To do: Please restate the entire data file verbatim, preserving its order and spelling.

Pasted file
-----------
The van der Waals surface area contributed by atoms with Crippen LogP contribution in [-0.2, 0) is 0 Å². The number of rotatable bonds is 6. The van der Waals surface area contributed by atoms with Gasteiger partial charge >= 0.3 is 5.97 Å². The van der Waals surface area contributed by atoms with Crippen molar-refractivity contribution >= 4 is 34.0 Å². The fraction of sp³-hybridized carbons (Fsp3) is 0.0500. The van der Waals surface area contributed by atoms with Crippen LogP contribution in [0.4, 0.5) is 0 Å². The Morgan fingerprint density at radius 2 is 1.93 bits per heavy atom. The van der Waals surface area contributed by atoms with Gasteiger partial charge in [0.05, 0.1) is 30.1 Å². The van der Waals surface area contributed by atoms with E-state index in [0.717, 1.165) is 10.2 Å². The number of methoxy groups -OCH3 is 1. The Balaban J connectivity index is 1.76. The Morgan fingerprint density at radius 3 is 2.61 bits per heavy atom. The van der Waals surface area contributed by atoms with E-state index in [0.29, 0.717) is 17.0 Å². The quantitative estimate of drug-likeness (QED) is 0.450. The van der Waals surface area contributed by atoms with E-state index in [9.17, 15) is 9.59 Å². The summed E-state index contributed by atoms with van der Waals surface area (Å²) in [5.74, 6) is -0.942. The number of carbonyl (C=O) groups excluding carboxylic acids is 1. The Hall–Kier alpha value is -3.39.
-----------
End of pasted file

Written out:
The van der Waals surface area contributed by atoms with Crippen LogP contribution in [-0.2, 0) is 0 Å². The number of rotatable bonds is 6. The van der Waals surface area contributed by atoms with Gasteiger partial charge >= 0.3 is 5.97 Å². The van der Waals surface area contributed by atoms with Crippen molar-refractivity contribution >= 4 is 34.0 Å². The fraction of sp³-hybridized carbons (Fsp3) is 0.0500. The van der Waals surface area contributed by atoms with Crippen LogP contribution in [0.4, 0.5) is 0 Å². The Morgan fingerprint density at radius 2 is 1.93 bits per heavy atom. The van der Waals surface area contributed by atoms with Gasteiger partial charge in [0.05, 0.1) is 30.1 Å². The van der Waals surface area contributed by atoms with E-state index in [0.717, 1.165) is 10.2 Å². The number of methoxy groups -OCH3 is 1. The Balaban J connectivity index is 1.76. The Morgan fingerprint density at radius 3 is 2.61 bits per heavy atom. The van der Waals surface area contributed by atoms with E-state index in [0.29, 0.717) is 17.0 Å². The quantitative estimate of drug-likeness (QED) is 0.450. The van der Waals surface area contributed by atoms with E-state index in [9.17, 15) is 9.59 Å². The summed E-state index contributed by atoms with van der Waals surface area (Å²) in [5.74, 6) is -0.942. The number of carbonyl (C=O) groups excluding carboxylic acids is 1. The Hall–Kier alpha value is -3.39.